There are several metrics that are often used for 3DOD, for example, the one used in the KITTI challenge or the NuScenes detection metrics. These match ground-truth objects with predicted objects (either using 3D overlap or center distance on the ground) and then compute metrics based on these matches.

While we have used both the KITTI and the NuScenes metrics in the past, we have discovered that their usability for our use case is limited – because they have been built for object detection challenges but we are looking for object detection insights that also reflect real-world performance.

Let’s amplify this with an example: Say we have a single car and a single prediction, and we are using the KITTI metrics which require a 70% 3D-IoU score to associate ground truth and predicted box. Assuming we predict the object’s dimensions of 4.5 x 2 meters perfectly, a lateral offset error of only 80 centimeters prevents said boxes from being matched according to the KITTI matching criteria. Thus, the metric returns both a false negative (an actual car that has not been detected) and a false positive object (an additional detection not based on a true object) when the information we are actually interested in is that we have a lateral offset. Another issue is that the hard matching threshold of 70% 3D-IoU results in the exact same outcome whether we’re off by 80 centimeters or off by 80 meters. As such this metric is clearly not suited to guide model improvements.

We base our custom metrics on two principles: 

  1. Matching boxes from the model’s perspective – this means based on 2D image data. 2D IoU turns out to work well for this – it is fairly invariant to distance (i.e. we match both close predictions and distant predictions similarly).
  2. Building a set of human-interpretable metrics – this means a human should be able to look at a metric or a metric change and directly see what the change means. Decreasing rotation error from 4° to 2° is clearly understandable, while a decrease in the area under the rotation error curve over precision from 0.2 to 0.15 is not.

Fig3: Prediction of the model and matches. Ground truth is marked in green, while prediction is marked in red. As you can see, the model predicts the positions of the cars well.

The latter part also means explaining the metrics to people that haven’t worked with them daily is easy – this will be yet another topic for a future blog post.

We also compute relevant scores, which we calibrate to be between 0 and 1, with 0.5 being the “minimum acceptable error”. That means we can, at a glance, see how well we are doing.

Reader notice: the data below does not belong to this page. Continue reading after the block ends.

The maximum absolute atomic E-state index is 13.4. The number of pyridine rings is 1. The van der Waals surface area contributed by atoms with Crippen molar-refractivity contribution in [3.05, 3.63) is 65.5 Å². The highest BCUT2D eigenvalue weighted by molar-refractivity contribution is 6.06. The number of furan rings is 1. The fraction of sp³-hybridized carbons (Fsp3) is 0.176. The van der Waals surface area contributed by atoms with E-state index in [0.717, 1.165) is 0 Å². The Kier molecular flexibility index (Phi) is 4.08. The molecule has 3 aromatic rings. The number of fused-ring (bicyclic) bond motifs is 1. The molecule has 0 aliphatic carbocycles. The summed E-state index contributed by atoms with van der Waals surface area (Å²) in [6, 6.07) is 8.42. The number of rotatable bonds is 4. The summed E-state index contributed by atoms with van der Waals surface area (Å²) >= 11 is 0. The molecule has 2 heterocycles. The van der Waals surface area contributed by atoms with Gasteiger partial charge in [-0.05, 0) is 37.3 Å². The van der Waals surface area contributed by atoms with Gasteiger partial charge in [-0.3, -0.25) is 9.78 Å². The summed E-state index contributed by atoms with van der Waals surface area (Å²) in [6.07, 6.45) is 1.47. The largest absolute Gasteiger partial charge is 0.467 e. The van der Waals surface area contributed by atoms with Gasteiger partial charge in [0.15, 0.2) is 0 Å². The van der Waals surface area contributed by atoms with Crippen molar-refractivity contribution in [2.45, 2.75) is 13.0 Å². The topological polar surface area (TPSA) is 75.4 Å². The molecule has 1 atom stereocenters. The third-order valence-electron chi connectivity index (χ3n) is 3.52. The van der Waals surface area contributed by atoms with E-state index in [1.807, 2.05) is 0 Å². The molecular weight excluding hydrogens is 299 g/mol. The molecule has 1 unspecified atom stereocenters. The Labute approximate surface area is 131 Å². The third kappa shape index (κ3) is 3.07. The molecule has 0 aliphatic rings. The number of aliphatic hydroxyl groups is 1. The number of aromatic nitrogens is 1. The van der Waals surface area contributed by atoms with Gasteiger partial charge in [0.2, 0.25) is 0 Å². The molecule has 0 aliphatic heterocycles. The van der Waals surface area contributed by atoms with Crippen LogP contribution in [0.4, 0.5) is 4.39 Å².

Lastly, through a combination of all of these scores, we compute a weighted score that serves as a proxy value for general quality. While it is impossible to accurately represent a dozen metrics in a single scalar, it is still important to quickly compare runs – and our experience has shown that when lacking a single predefined metric everyone converges to one metric anyway and uses that to compare experiments.

Of course, these metrics are not just computable for all our data – we took care to keep them meaningful for any arbitrary group of samples. Interested in which single frame we perform worst on? Interested in the recorded sequence we perform best on? Or maybe the recorded day with the worst depth error? All of these are available through metric computation.

Conclusion

In this blog we outlined Recogni’s 3D object detection pipeline. The motivation for developing such a complex and big network is to showcase what can be done with our immense amount of compute capacity. With our hardware solution it is possible to run state-of-the-art networks with low power consumption, low latency and real-time performance. Alongside 3DOD we also focus on other vision applications that are needed for the AD/ADAS industry. The future plan is to integrate all these applications into a vision reference stack.  

References

[1] Liu Y, Wang L, Liu M. Yolostereo3d: A step back to 2d for efficient stereo 3d detection. In 2021 IEEE International Conference on Robotics and Automation (ICRA) 2021 May 30 (pp. 13018-13024)

[2] Alex Kendall, Hayk Martirosyan, Saumitro Dasgupta, Peter Henry: End-to-End Learning of Geometry and Context for Deep Stereo Regression. In 2017 IEEE International Conference on Computer Vision (ICCV) 2017: (pp. 66-75)